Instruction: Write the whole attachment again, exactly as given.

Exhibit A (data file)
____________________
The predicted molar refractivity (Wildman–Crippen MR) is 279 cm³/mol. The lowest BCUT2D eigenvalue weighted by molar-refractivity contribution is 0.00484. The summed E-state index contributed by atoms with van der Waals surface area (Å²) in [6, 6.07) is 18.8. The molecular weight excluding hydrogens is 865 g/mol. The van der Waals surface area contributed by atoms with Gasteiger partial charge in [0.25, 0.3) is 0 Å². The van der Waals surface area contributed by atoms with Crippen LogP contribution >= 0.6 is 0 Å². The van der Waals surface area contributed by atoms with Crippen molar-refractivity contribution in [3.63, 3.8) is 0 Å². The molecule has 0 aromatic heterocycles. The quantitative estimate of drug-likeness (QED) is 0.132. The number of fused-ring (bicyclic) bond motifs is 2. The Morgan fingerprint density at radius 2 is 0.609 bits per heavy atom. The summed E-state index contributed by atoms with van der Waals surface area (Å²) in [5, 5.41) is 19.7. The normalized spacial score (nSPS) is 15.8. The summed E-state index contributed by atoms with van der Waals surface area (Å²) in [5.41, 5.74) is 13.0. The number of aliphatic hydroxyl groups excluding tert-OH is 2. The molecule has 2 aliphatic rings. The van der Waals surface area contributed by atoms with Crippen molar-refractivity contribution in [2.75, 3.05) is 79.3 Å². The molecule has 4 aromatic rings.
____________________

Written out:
The predicted molar refractivity (Wildman–Crippen MR) is 279 cm³/mol. The lowest BCUT2D eigenvalue weighted by molar-refractivity contribution is 0.00484. The summed E-state index contributed by atoms with van der Waals surface area (Å²) in [6, 6.07) is 18.8. The molecular weight excluding hydrogens is 865 g/mol. The van der Waals surface area contributed by atoms with Gasteiger partial charge in [0.25, 0.3) is 0 Å². The van der Waals surface area contributed by atoms with Crippen LogP contribution >= 0.6 is 0 Å². The van der Waals surface area contributed by atoms with Crippen molar-refractivity contribution in [3.63, 3.8) is 0 Å². The molecule has 0 aromatic heterocycles. The quantitative estimate of drug-likeness (QED) is 0.132. The number of fused-ring (bicyclic) bond motifs is 2. The Morgan fingerprint density at radius 2 is 0.609 bits per heavy atom. The summed E-state index contributed by atoms with van der Waals surface area (Å²) in [5, 5.41) is 19.7. The normalized spacial score (nSPS) is 15.8. The summed E-state index contributed by atoms with van der Waals surface area (Å²) in [5.41, 5.74) is 13.0. The number of aliphatic hydroxyl groups excluding tert-OH is 2. The molecule has 2 aliphatic rings. The van der Waals surface area contributed by atoms with Crippen molar-refractivity contribution in [2.75, 3.05) is 79.3 Å². The molecule has 4 aromatic rings.